As your son or daughter prepares for a new school year, you review the list of items needed. List in hand, you and your child head to the store to buy the back-to-school supplies, aware that the cost can add up quickly.
To avoid excessive expense, it’s important to decide which items to buy and which can be reused. Here are some back-to-school supplies that you shouldn’t need to buy each year:
When looking for a place to stay for you and your family while on vacation or overnight trips, you may want to consider homestay services, which provide an alternative to hotels, motels, inns and guest houses.
Staying in a homestay will often be a less expensive way to travel than staying in a hotel, but that probably isn’t the only thing you should factor in when choosing an accommodation. Here are some pros and cons to consider when deciding between a homestay or hotel:
When your son or daughter was born, it was undoubtedly one of the most memorable and exciting experiences of your life. As parents can attest, nothing compares to holding your newborn for the first time – a feeling that one can only fully relate to by experiencing it firsthand.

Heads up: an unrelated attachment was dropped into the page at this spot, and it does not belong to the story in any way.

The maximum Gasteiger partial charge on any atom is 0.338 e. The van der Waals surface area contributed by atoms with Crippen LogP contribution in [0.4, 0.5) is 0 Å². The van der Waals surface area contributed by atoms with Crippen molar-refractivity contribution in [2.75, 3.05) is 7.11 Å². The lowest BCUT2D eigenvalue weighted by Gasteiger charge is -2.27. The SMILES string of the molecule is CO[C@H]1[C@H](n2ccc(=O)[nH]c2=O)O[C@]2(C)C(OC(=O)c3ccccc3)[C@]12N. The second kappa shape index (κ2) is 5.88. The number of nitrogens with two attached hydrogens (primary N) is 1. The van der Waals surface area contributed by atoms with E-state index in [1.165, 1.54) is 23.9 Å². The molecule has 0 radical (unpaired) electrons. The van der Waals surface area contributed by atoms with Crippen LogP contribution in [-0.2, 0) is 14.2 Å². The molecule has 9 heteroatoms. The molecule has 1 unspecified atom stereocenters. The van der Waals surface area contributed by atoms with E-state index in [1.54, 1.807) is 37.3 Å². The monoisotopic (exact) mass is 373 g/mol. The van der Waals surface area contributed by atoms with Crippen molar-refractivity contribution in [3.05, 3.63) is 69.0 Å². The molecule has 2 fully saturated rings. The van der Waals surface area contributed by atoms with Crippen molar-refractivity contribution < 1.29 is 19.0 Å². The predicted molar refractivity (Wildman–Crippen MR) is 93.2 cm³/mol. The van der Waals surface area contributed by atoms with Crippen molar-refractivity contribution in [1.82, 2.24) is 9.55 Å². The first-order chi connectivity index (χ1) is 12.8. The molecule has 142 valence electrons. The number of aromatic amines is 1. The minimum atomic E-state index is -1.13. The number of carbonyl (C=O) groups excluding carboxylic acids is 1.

Similarly, becoming a new parent can be a stressful time as well. You’re learning to care for your child and to budget for all of the additional expenses that you previously did not have.
Fortunately, there are a number of ways to help young mothers and fathers adjust for the additional costs. Read on for our 30 favorite money-saving tips for new parents:
A number of free shopping apps can help you to manage a budget as well as save money on essential and non-essential items. Start using these seven apps to save money:
1) Search and shop for a particular item. Some apps may be able to help you shop for something you’re looking for. One of them, “The Hunt,” claims to have more than three million friends to help you shop, and explains that by posting a photo of an item or outfit, other people will tell you where to find it, help style it, or where to get it for less money. If you feel so inclined, you can help others do the same.
Tried-and-true ways for teaching kids about money range from paying your children an allowance, to buying them a piggy bank, to opening a savings account with them. If you have used any or all of those methods or are currently using them, by all means continue doing so — they’re excellent strategies.
However, not all children are automatically drawn to the subject of money, so you might find that your child is not as interested as you had hoped. For such children, a parent often needs to be a bit more creative and to come up with fun ideas for helping them to understand money.
If that is the case for your child, consider these fun ideas for teaching kids about money: